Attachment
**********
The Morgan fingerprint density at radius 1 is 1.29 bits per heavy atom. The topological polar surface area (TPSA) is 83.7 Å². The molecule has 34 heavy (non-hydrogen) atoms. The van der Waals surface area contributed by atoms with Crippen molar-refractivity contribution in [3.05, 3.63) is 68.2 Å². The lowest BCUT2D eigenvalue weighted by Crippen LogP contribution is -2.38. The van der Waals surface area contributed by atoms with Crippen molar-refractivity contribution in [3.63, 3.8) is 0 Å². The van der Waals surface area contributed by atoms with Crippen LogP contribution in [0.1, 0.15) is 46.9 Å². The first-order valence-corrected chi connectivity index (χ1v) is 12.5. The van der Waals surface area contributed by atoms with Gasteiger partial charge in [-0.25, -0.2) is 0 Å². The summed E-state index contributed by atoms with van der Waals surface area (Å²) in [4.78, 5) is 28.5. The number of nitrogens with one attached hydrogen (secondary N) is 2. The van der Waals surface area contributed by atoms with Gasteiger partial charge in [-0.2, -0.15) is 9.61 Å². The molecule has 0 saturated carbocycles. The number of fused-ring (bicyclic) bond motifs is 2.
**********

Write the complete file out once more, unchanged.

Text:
The Morgan fingerprint density at radius 1 is 1.29 bits per heavy atom. The topological polar surface area (TPSA) is 83.7 Å². The molecule has 34 heavy (non-hydrogen) atoms. The van der Waals surface area contributed by atoms with Crippen molar-refractivity contribution in [3.05, 3.63) is 68.2 Å². The lowest BCUT2D eigenvalue weighted by Crippen LogP contribution is -2.38. The van der Waals surface area contributed by atoms with Crippen molar-refractivity contribution in [3.63, 3.8) is 0 Å². The van der Waals surface area contributed by atoms with Crippen LogP contribution in [0.1, 0.15) is 46.9 Å². The first-order valence-corrected chi connectivity index (χ1v) is 12.5. The van der Waals surface area contributed by atoms with Gasteiger partial charge in [-0.25, -0.2) is 0 Å². The summed E-state index contributed by atoms with van der Waals surface area (Å²) in [4.78, 5) is 28.5. The number of nitrogens with one attached hydrogen (secondary N) is 2. The van der Waals surface area contributed by atoms with Gasteiger partial charge in [-0.2, -0.15) is 9.61 Å². The molecule has 0 saturated carbocycles. The number of fused-ring (bicyclic) bond motifs is 2.